Yesterday I finished watching Billy Ray‘s The Comey Rule (Showtime), which is not a miniseries but a two-parter, and a highly absorbing one at that. Take no notice of the 64% Rotten Tomatoes rating and the corresponding 58% Metacritic score. Because it’s good, and by that I mean good enough. More than that actually. If you don’t go looking for God or salvation or cosmic happiness you’ll be completely fine with it. Ray has directed and written in a professional, first-rate fashion.

I can only conclude that the critics who panned it aren’t reviewing the show as much as venting fury at what Comey did to Hillary Clinton and in fact the whole country when he announced on 10.28.16 that the FBI was reopening an investigation into her emails because of Anthony Weiner’s laptop (which was a terrible call on his part). I, on the other hand, am reviewing the show, and I’m telling you it’s not a problem.

The Comey Rule may not be the most profound or earth-shaking dramatization of a recent, real-life Washington melodrama, but it’s good enough. I wasn’t expecting an imaginative or mind-bending revisiting of the former FBI Director‘s saga between his 2013 appointment and 2017 termination (who would want that?), but a taut and exacting one. This is exactly what you get. I was hooked from start to finish.

What I was mostly looking for was (a) efficient writing and (b) skillful performances from the various players, and in these realms I was wholly satisfied.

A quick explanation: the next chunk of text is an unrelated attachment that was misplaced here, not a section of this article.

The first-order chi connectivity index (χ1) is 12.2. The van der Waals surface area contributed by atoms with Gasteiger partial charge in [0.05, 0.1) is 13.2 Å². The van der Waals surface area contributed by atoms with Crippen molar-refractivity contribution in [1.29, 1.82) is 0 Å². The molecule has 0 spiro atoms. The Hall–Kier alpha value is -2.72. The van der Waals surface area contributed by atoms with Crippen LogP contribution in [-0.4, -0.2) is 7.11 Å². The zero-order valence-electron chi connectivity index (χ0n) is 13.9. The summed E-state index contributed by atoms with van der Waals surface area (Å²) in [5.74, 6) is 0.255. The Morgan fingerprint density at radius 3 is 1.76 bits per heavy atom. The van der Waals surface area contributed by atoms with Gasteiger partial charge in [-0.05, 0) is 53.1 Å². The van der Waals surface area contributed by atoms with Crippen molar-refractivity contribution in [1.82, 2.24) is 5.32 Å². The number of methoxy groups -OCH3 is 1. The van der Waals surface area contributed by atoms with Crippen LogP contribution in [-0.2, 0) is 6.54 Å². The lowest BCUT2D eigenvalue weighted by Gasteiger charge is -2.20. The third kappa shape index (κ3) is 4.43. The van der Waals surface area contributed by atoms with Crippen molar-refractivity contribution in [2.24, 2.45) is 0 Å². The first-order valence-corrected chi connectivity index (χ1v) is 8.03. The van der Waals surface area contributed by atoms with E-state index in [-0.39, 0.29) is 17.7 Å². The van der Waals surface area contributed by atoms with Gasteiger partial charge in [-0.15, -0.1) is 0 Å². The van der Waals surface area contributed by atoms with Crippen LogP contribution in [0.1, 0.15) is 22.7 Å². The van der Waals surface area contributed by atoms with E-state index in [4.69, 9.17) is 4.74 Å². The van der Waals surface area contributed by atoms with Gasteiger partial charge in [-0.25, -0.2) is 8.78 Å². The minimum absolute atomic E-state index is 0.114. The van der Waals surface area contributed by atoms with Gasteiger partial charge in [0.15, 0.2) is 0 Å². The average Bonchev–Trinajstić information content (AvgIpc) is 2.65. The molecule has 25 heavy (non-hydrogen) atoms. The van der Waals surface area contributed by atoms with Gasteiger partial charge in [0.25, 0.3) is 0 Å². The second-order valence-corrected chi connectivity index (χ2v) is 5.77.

Yes, that includes Brendan Gleeson‘s reanimation of Orange Plague. Does he deliver the greatest impression of Trump ever seen or imagined? No, but he’s suitably menacing. Is he trying to be funny like Alec Baldwin? No, but he’s vaguely hilarious anyway. I also found him convincing as far as it went. Gleeson is perhaps a little more satanic than the Real McCoy, but nonetheless a good guy to have around, and I mean that in the sense that Gleeson really means it.

As Comey, Jeff Daniels delivers the fundamental decency and cautiously bland rectitude. But God, this is exhausting…how can I deliver assessments of 20 or 25 performances, all of them decent and more than a few arresting or even fascinating? I’m drowning just thinking about it. Holly Hunter‘s Sally Yates…a little too cornpone but that’s Hunter for you. Michael Kelly as Andrew McCabe — perfect. Jennifer Ehle as the savyy, strategic, Hillary-supporting Patrice Comey — ditto. Scoot McNairy is dead-on as the chilly but curiously naive Rod Rosenstein.

Jonathan Banks as James Clapper, Steven Pasquale as Peter Strzok, Oona Chaplin as Lisa Page, Amy Seimetz as Trisha Anderson, Steve Zissis as Jim Baker…as good as they could possibly be, in the zone, pocket drop.

T. R. Knight‘s Reince Priebus is such an asshole! Anthony Bowden‘s George Papadopoulos is a hoot…a real opportunistic lounge sleaze. And I especially loved (i.e.m felt relaxed with) Kingsley Ben-Adir‘s Barack Obama. KBA also delivers a satisfactory Malcom X in One Night in Miami.

The first half of The Comey Rule focuses on the no good option situation regarding Clinton’s idiotic emails. Comey and his staffers were between a rock and a hard place, but Comey’s decision to mention that the FBI was looking into the email contents of Weiner’s laptop handed the election to Trump. There’s no question about that. In that sense Comey brought about an American tragedy, and as far as I’m concerned he should sleep poorly for the rest of his life because of it.
The second half is about “you’re dead, Comey, because you have Trump to deal with all he wants is a toady.”

The Comey Rule, which is based upon Comey’s “A Higher Loyalty: Truth, Lies, and Leadership“, is a good and honorable sit.